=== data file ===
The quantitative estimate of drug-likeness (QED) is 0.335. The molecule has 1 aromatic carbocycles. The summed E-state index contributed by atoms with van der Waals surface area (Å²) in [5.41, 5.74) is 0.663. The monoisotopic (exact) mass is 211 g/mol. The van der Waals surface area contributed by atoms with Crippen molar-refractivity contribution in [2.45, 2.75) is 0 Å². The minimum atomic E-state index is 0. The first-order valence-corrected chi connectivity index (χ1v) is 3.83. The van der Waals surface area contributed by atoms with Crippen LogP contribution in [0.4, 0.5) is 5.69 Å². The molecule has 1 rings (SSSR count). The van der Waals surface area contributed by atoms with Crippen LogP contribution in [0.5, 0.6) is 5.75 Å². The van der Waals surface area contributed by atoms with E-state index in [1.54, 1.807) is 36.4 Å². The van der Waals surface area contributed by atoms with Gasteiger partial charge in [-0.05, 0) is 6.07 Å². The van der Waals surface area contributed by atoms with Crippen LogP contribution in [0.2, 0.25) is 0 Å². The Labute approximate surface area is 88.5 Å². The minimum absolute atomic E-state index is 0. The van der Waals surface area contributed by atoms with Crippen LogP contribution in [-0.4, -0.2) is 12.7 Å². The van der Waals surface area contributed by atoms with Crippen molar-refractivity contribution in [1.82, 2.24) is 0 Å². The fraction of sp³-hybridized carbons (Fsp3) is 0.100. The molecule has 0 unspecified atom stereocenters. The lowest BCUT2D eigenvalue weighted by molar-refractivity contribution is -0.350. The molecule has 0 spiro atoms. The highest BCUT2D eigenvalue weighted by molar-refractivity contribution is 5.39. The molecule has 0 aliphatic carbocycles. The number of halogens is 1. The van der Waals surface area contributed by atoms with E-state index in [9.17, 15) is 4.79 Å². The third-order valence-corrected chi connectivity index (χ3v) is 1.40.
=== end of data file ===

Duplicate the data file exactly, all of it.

The quantitative estimate of drug-likeness (QED) is 0.335. The molecule has 1 aromatic carbocycles. The summed E-state index contributed by atoms with van der Waals surface area (Å²) in [5.41, 5.74) is 0.663. The monoisotopic (exact) mass is 211 g/mol. The van der Waals surface area contributed by atoms with Crippen molar-refractivity contribution in [2.45, 2.75) is 0 Å². The minimum atomic E-state index is 0. The first-order valence-corrected chi connectivity index (χ1v) is 3.83. The van der Waals surface area contributed by atoms with Crippen LogP contribution in [0.4, 0.5) is 5.69 Å². The molecule has 1 rings (SSSR count). The van der Waals surface area contributed by atoms with Crippen LogP contribution in [0.5, 0.6) is 5.75 Å². The van der Waals surface area contributed by atoms with E-state index in [1.54, 1.807) is 36.4 Å². The van der Waals surface area contributed by atoms with Gasteiger partial charge in [-0.05, 0) is 6.07 Å². The van der Waals surface area contributed by atoms with Crippen LogP contribution in [0.2, 0.25) is 0 Å². The Labute approximate surface area is 88.5 Å². The minimum absolute atomic E-state index is 0. The van der Waals surface area contributed by atoms with Crippen LogP contribution in [-0.4, -0.2) is 12.7 Å². The van der Waals surface area contributed by atoms with Crippen molar-refractivity contribution in [1.82, 2.24) is 0 Å². The fraction of sp³-hybridized carbons (Fsp3) is 0.100. The molecule has 0 unspecified atom stereocenters. The lowest BCUT2D eigenvalue weighted by molar-refractivity contribution is -0.350. The molecule has 0 spiro atoms. The highest BCUT2D eigenvalue weighted by molar-refractivity contribution is 5.39. The molecule has 0 aliphatic carbocycles. The number of halogens is 1. The van der Waals surface area contributed by atoms with E-state index in [9.17, 15) is 4.79 Å². The third-order valence-corrected chi connectivity index (χ3v) is 1.40.